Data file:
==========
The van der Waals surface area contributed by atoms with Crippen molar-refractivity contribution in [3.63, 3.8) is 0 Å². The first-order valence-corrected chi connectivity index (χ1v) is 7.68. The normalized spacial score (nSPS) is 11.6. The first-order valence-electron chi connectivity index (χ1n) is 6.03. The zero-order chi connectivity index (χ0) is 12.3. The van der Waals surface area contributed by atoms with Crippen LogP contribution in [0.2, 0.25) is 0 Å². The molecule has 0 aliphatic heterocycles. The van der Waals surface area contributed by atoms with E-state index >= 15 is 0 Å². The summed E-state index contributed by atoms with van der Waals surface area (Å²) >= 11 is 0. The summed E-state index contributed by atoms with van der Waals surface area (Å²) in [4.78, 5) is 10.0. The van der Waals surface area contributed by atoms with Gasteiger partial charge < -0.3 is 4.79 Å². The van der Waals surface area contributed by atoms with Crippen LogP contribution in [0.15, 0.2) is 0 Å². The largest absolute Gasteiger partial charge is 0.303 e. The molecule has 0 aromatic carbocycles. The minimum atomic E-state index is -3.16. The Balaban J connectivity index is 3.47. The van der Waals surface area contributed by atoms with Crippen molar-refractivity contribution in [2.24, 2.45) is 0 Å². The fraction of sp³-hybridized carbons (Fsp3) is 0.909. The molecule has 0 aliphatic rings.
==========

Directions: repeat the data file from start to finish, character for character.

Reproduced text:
The van der Waals surface area contributed by atoms with Crippen molar-refractivity contribution in [3.63, 3.8) is 0 Å². The first-order valence-corrected chi connectivity index (χ1v) is 7.68. The normalized spacial score (nSPS) is 11.6. The first-order valence-electron chi connectivity index (χ1n) is 6.03. The zero-order chi connectivity index (χ0) is 12.3. The van der Waals surface area contributed by atoms with Crippen LogP contribution in [0.2, 0.25) is 0 Å². The molecule has 0 aliphatic heterocycles. The van der Waals surface area contributed by atoms with E-state index >= 15 is 0 Å². The summed E-state index contributed by atoms with van der Waals surface area (Å²) >= 11 is 0. The summed E-state index contributed by atoms with van der Waals surface area (Å²) in [4.78, 5) is 10.0. The van der Waals surface area contributed by atoms with Gasteiger partial charge < -0.3 is 4.79 Å². The van der Waals surface area contributed by atoms with Crippen LogP contribution in [0.15, 0.2) is 0 Å². The largest absolute Gasteiger partial charge is 0.303 e. The molecule has 0 aromatic carbocycles. The minimum atomic E-state index is -3.16. The Balaban J connectivity index is 3.47. The van der Waals surface area contributed by atoms with Crippen molar-refractivity contribution in [2.24, 2.45) is 0 Å². The fraction of sp³-hybridized carbons (Fsp3) is 0.909. The molecule has 0 aliphatic rings.